View Poll Results: Can science and/or reason give us a satisfying meaning of life?

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  • Yes

    6 60.00%
  • No

    4 40.00%
  • Joke answer

    0 0%
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Thread: Enlightenment now and meaning of life

  1. Top | #71
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    Quote Originally Posted by DrZoidberg View Post
    Quote Originally Posted by steve_bank View Post

    For me it is the only rational vuew.

    I think it is in Ecclesiastes that the author starts off bemoaning his fate. He has to farm 7 days a week just to get by. Yet birds fly around eating and not having to work at all. An ancient Jew had the blues. What is the point of existence?

    Eventually he finds meaning in being a part of the community.

    The question of meaning is as old as civilization. Culturaly meaning has no possible definition, it is learned by example and observation. Literature.

    In western society no one gives you meaning for life, it is for you to find and explore.

    For me I deride meaning and satisfaction un engineering producing useful things. People who are plahued with the question 'what is the point' end up face down in a bar drunk every night or with a needle in thsarm.

    When Hemmingway lost his inspiration he shot himself with a shotgun. For some people it is gardening others poker and bridge. Rock climbing, hang gliding.....etc.There are no absolute answers. Only choices.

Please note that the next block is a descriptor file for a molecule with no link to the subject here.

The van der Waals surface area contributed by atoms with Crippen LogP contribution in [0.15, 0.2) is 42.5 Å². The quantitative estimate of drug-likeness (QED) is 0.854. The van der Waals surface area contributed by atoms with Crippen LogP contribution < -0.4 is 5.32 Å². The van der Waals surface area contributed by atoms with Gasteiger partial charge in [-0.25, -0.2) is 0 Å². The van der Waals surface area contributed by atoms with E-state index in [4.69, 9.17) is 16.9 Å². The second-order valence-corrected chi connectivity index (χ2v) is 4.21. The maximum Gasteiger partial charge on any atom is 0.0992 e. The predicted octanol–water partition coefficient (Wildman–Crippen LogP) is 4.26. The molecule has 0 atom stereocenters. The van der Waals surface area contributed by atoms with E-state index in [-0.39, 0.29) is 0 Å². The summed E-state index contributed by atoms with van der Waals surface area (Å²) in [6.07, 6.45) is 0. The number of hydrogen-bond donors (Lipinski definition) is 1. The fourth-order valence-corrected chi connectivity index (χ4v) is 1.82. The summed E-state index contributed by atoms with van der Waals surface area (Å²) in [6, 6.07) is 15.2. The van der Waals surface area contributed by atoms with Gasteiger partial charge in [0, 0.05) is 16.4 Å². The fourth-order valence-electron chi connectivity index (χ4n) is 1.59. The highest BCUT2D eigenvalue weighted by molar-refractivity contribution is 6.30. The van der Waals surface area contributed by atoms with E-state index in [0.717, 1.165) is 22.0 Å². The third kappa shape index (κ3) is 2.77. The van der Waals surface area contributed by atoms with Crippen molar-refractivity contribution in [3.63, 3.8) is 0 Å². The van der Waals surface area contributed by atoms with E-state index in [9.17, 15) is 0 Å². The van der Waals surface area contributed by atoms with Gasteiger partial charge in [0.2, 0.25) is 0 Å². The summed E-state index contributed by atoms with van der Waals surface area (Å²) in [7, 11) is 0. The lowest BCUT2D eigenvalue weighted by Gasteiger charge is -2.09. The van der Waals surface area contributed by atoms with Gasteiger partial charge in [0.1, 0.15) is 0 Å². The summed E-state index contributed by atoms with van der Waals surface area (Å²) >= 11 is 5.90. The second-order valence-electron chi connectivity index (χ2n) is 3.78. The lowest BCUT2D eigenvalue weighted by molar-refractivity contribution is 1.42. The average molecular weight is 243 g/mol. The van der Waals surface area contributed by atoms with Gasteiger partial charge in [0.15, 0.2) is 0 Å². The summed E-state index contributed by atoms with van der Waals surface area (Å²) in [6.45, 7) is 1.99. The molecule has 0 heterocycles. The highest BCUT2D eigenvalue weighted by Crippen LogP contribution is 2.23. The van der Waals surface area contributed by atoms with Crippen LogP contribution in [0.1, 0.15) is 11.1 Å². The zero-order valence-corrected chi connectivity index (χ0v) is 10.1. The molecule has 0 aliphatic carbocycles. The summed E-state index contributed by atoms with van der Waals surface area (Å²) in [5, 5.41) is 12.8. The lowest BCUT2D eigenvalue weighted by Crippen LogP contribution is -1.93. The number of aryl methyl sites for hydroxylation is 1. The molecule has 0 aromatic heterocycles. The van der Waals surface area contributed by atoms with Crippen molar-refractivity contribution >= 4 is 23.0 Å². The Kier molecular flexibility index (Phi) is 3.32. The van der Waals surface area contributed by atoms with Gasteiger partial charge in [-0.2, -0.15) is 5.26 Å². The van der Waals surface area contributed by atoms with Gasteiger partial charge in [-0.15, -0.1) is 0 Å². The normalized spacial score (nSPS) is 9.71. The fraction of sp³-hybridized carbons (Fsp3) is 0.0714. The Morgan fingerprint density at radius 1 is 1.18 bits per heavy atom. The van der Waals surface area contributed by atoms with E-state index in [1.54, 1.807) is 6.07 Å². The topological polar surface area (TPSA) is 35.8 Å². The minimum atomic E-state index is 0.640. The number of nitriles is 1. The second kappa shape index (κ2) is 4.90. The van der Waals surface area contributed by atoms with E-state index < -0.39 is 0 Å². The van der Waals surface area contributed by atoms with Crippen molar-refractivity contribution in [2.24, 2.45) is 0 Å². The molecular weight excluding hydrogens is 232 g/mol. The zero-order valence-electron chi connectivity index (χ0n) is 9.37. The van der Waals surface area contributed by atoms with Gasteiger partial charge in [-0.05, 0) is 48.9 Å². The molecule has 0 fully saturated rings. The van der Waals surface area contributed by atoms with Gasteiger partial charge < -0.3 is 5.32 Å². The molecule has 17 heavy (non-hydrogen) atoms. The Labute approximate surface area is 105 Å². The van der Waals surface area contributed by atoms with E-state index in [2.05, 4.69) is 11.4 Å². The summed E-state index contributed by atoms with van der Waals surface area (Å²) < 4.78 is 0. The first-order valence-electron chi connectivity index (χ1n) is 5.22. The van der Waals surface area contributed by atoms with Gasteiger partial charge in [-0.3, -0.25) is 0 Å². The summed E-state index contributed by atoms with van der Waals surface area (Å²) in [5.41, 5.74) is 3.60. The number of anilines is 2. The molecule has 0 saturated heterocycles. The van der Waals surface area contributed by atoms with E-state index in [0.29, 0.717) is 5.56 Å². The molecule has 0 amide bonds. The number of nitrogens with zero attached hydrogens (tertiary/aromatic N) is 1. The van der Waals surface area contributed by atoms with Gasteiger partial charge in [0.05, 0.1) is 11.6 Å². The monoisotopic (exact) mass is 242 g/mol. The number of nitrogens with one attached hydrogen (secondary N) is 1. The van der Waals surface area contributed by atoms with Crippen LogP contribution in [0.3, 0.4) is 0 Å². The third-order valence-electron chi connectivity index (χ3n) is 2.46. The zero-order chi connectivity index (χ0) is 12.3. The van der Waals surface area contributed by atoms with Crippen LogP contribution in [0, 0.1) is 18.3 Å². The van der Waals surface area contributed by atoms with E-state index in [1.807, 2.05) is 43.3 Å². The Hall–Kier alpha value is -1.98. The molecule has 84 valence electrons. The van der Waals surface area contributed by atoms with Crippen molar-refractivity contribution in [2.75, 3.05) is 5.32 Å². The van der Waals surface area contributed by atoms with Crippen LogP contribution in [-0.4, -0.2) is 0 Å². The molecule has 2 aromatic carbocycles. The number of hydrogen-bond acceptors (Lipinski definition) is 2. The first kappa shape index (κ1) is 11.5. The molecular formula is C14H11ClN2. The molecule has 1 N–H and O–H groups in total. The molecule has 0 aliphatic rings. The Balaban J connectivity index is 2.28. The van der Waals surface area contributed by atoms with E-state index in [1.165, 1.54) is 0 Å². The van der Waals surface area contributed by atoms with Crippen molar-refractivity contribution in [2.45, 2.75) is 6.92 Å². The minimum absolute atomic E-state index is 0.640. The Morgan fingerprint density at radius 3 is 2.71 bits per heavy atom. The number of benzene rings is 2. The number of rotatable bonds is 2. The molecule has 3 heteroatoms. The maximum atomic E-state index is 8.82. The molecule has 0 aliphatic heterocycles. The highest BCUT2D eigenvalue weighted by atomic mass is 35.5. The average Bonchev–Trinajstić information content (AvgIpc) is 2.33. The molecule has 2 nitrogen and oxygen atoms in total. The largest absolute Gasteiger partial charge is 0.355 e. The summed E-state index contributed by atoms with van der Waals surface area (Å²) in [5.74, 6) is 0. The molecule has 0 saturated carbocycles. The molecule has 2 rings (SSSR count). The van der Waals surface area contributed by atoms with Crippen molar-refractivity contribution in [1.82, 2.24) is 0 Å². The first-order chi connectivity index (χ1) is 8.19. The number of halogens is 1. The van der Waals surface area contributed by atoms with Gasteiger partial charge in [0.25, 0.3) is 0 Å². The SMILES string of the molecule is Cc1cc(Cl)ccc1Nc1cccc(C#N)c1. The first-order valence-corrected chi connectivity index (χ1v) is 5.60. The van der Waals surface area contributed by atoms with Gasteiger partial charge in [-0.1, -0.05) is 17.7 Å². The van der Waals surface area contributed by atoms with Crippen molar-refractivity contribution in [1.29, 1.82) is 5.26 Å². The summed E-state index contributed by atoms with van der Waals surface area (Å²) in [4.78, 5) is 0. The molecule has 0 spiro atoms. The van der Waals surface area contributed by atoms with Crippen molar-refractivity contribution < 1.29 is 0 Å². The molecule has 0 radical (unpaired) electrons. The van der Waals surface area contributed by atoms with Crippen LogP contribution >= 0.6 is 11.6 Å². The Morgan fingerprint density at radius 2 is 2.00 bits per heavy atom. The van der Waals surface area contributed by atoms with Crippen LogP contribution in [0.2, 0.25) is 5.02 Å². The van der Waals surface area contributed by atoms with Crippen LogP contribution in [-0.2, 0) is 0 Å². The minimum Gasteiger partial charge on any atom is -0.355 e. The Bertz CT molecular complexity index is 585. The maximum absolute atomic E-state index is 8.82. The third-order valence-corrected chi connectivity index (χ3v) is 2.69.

Ok, I think I understand what you're saying. Even though there's no singular meaning of life, we still need a meaning of life to avoid being unhappy, so therefore it's rational to just pick a meaning of life, even though the choice made isn't chosen by rational means? Is that what you mean? If it is I agree with you. You changed my mind. I now agree with Stephen Pinker on this. But I still don't think he understands Nietzsche
    Sorry, I can't get into an endless discussion on this. We learn by example. Y had 4 or 5 classes in philosophy. I did weel. A prof told me I'd have to absorb about 25 books. There were no answers, only ways of looking at the questions.

    For me the Buddhist enlightenment is simply realizing reality is what you make it. There are no absolutes, and that can be a scary step. At that point rituals in religion and society make sense. Out of chaos they bring order, structure, and mining to a society.

    The national anthem played at sports events. Here in the USA when NFL Momnday Night Football started it became a ritual. People talked about it at work.

    Gardening, bringing something beautiful into existence.

    Pop music has become a source for meaning. People quote lyrics instead of philosophy and religion these days.



    A long list. What and why we choose is a deeper topic. I have no ready answered.

  2. Top | #72
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    Quote Originally Posted by rousseau View Post
    Quote Originally Posted by steve_bank View Post
    If our existence is part of a unversed that was not created out of any purpose, then meaning is anything you choose it to be.
    I'd add the question 'can someone really choose a meaning'. To me it seems like you either have a meaning, or you don't, it's not a conscious choice. You can't will yourself a purpose with sincere feeling, you're either motivated to get up in the morning, or you're not.

    I'd also take it a step further and claim that family/friends/relationships are central to a meaningful life. People who live in isolation usually can't be happy. This is why our entire species universally pursues romantic relationships, and why traditions involving family are ubiquitous across cultures.
    Some people come to terms with it and get on with living, otters stay mired in infinite churning with no resolution. The trick is to find an off ramp for yourself. In the west the traditional starting point is Greek philosophy. You have to work out your own solution or pick one somebody else put together. For many that is Christianity. Learn to turn off your analytical calculating mind, that would be a Zen approach.

  3. Top | #73